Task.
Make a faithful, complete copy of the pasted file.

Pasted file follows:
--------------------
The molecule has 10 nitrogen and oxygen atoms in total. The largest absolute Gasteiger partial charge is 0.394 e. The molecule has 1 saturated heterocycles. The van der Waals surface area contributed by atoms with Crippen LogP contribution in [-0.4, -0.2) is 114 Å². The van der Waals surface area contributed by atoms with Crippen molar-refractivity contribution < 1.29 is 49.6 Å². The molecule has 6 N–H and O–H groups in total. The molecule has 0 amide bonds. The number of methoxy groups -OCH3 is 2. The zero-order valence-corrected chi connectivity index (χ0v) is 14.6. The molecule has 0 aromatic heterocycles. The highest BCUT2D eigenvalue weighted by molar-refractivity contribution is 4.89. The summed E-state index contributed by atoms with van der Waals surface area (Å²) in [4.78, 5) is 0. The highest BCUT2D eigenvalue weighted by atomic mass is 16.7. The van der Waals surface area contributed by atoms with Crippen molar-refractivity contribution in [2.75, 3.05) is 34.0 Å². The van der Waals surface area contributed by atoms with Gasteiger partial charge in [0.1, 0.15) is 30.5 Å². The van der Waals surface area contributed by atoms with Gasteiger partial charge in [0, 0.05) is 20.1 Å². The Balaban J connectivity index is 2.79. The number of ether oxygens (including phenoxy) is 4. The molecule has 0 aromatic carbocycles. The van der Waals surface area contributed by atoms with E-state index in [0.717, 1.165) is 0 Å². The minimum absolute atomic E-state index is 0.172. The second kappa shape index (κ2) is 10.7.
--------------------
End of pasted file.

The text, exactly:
The molecule has 10 nitrogen and oxygen atoms in total. The largest absolute Gasteiger partial charge is 0.394 e. The molecule has 1 saturated heterocycles. The van der Waals surface area contributed by atoms with Crippen LogP contribution in [-0.4, -0.2) is 114 Å². The van der Waals surface area contributed by atoms with Crippen molar-refractivity contribution < 1.29 is 49.6 Å². The molecule has 6 N–H and O–H groups in total. The molecule has 0 amide bonds. The number of methoxy groups -OCH3 is 2. The zero-order valence-corrected chi connectivity index (χ0v) is 14.6. The molecule has 0 aromatic heterocycles. The highest BCUT2D eigenvalue weighted by molar-refractivity contribution is 4.89. The summed E-state index contributed by atoms with van der Waals surface area (Å²) in [4.78, 5) is 0. The highest BCUT2D eigenvalue weighted by atomic mass is 16.7. The van der Waals surface area contributed by atoms with Crippen molar-refractivity contribution in [2.75, 3.05) is 34.0 Å². The van der Waals surface area contributed by atoms with Gasteiger partial charge in [0.1, 0.15) is 30.5 Å². The van der Waals surface area contributed by atoms with Gasteiger partial charge in [0, 0.05) is 20.1 Å². The Balaban J connectivity index is 2.79. The number of ether oxygens (including phenoxy) is 4. The molecule has 0 aromatic carbocycles. The van der Waals surface area contributed by atoms with E-state index in [0.717, 1.165) is 0 Å². The minimum absolute atomic E-state index is 0.172. The second kappa shape index (κ2) is 10.7.